WWE Universe from last year is almost unchanged. You can get the AI to simulate matches for you, edit match rosters at will, and even invade matches to do whatever you want. The biggest change is that you are no longer restricted to a set schedule because you can now create major or minor shows for any day of the week. This means you can use your own custom arenas, create pay-per-view events, and edit themes, logos, match lengths, and title belts; making the WWE universe truly your own. It’s good fun for those who have the attention to detail, but for those with less time on their hands you can always start exhibition matches of all kinds of line-ups instead. Each of the creator modes is heavily detailed, with the only issue being finding the time to show your artistic side.
Whatever your feelings on the controls from last year, that probably won’t change. Moves are executed through a series of button presses and combinations and, while the core controls are simple enough, the game doesn’t explain some of the more advanced mechanics well enough. These include targeting certain body parts when grappling or being able to use each character’s special abilities. Instead you need to read reams of text to decipher the method of execution, which is about as engaging as reading a dull text-book at school.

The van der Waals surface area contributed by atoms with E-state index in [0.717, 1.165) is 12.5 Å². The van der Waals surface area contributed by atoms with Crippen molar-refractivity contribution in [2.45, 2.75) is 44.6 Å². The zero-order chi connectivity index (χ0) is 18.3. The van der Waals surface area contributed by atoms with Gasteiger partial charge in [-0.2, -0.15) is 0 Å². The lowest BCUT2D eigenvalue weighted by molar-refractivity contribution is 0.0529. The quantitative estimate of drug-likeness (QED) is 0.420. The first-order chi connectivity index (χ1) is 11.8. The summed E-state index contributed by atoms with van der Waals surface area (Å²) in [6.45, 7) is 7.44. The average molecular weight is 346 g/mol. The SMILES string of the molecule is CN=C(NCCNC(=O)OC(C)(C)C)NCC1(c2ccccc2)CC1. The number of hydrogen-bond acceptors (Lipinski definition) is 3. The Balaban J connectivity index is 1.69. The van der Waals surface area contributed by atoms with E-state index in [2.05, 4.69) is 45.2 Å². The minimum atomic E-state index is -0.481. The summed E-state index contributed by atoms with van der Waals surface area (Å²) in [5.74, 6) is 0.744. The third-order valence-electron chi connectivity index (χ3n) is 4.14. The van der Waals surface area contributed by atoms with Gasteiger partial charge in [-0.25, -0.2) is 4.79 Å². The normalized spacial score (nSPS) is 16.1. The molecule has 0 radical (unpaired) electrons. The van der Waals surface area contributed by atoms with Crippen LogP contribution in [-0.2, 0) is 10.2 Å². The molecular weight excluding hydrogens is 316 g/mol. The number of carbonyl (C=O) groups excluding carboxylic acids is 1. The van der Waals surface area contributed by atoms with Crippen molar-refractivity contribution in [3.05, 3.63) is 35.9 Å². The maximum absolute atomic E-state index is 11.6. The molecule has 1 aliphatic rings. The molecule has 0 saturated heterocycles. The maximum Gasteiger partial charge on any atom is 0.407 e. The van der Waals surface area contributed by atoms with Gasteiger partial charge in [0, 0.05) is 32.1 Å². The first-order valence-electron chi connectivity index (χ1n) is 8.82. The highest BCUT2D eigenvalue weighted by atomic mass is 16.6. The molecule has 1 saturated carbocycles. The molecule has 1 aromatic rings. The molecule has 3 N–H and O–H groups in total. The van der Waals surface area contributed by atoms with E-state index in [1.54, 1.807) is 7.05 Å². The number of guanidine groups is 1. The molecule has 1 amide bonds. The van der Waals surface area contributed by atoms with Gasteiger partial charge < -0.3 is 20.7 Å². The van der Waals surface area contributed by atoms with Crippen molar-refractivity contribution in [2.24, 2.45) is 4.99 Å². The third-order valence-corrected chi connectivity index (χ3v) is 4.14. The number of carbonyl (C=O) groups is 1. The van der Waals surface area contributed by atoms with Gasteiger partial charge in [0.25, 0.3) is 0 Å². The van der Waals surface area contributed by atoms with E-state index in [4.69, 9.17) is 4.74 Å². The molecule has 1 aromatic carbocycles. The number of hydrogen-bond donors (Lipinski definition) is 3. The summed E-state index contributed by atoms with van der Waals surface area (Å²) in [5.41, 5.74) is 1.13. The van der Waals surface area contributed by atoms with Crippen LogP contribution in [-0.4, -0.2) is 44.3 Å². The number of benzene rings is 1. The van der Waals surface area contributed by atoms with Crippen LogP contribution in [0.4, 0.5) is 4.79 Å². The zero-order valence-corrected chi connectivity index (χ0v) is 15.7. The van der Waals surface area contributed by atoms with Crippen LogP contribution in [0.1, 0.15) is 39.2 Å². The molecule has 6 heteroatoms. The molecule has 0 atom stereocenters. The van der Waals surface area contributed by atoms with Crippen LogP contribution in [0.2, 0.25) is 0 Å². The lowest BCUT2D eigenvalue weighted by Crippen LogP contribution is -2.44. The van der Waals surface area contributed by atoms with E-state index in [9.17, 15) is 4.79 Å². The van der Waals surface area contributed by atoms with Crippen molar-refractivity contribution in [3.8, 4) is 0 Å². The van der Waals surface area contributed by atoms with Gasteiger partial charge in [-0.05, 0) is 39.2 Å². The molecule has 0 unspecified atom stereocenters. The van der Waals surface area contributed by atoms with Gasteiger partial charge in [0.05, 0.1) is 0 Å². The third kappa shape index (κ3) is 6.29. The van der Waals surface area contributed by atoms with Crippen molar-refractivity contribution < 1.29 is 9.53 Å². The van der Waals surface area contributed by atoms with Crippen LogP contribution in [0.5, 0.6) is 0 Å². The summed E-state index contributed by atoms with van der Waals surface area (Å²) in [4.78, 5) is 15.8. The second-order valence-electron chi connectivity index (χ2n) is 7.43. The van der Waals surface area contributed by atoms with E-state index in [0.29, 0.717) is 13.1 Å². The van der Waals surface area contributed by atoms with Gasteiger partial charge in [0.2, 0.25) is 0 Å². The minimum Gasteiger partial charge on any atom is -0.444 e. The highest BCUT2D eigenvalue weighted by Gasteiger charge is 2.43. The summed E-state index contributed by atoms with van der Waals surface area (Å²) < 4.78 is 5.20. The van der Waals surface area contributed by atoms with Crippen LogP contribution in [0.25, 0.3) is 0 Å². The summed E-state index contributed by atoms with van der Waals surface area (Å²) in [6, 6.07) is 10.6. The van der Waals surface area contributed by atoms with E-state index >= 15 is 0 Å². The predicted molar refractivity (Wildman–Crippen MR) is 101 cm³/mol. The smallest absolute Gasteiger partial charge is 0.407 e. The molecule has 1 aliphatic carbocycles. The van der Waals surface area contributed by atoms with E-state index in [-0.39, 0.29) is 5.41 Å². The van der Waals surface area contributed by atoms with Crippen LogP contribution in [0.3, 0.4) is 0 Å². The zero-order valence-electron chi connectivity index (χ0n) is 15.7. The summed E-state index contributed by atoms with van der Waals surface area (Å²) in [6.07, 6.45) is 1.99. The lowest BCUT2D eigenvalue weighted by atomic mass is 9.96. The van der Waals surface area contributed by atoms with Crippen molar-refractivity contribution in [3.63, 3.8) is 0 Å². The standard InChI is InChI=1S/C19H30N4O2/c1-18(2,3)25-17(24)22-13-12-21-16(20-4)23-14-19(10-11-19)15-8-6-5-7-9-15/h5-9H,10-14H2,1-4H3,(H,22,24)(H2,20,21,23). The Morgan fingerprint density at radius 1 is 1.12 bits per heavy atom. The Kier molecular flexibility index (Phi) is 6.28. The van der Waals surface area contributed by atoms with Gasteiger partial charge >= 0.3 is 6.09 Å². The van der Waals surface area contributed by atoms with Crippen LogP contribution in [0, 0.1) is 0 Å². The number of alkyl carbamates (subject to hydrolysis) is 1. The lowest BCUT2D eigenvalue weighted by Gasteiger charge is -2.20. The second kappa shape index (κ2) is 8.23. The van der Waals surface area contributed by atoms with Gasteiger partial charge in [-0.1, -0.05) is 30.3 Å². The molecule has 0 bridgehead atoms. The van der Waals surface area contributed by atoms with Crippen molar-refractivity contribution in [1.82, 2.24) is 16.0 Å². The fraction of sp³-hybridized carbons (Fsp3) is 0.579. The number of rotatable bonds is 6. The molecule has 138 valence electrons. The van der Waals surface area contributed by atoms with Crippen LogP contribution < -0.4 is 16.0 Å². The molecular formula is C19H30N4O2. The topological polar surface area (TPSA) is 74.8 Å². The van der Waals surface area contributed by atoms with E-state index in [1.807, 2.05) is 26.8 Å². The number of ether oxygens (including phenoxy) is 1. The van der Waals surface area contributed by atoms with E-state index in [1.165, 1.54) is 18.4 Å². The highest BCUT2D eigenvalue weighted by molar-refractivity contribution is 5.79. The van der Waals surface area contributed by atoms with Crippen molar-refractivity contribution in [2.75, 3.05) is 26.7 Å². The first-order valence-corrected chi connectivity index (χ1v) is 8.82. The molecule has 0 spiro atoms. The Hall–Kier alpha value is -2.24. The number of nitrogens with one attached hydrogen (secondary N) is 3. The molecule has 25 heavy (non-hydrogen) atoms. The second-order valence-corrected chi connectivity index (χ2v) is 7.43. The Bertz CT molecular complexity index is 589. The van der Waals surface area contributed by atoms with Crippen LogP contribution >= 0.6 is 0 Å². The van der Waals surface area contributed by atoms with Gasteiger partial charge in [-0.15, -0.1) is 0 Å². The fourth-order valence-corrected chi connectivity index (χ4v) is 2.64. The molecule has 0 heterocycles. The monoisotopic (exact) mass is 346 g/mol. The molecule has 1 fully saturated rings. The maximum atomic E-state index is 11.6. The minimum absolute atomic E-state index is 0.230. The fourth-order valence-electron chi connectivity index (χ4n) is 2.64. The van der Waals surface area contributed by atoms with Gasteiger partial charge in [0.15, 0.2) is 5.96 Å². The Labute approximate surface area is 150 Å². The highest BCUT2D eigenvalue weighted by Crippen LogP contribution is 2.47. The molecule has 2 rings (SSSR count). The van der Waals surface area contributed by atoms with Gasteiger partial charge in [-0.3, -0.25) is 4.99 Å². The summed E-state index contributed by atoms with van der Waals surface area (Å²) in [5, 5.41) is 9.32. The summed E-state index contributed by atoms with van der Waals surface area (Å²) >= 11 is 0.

It doesn’t help that sometimes the execution doesn’t work. On repeated occasions there were instances of trying to pull off a specific move, only for my character to do something else. Reversals are probably the worst offenders, as pressing the button at the right time doesn’t register sometimes. You do have an indicator if you are too early or late pressing the button, but this rarely helps. One match ended prematurely when my character lunged for the other combatant and then glitched into the ropes. Then there is the AI, whose only real tactic is to be uncannily good at reversals. If the AI didn’t pose any problems last year, it won’t this year; but that doesn’t excuse the horrible controls.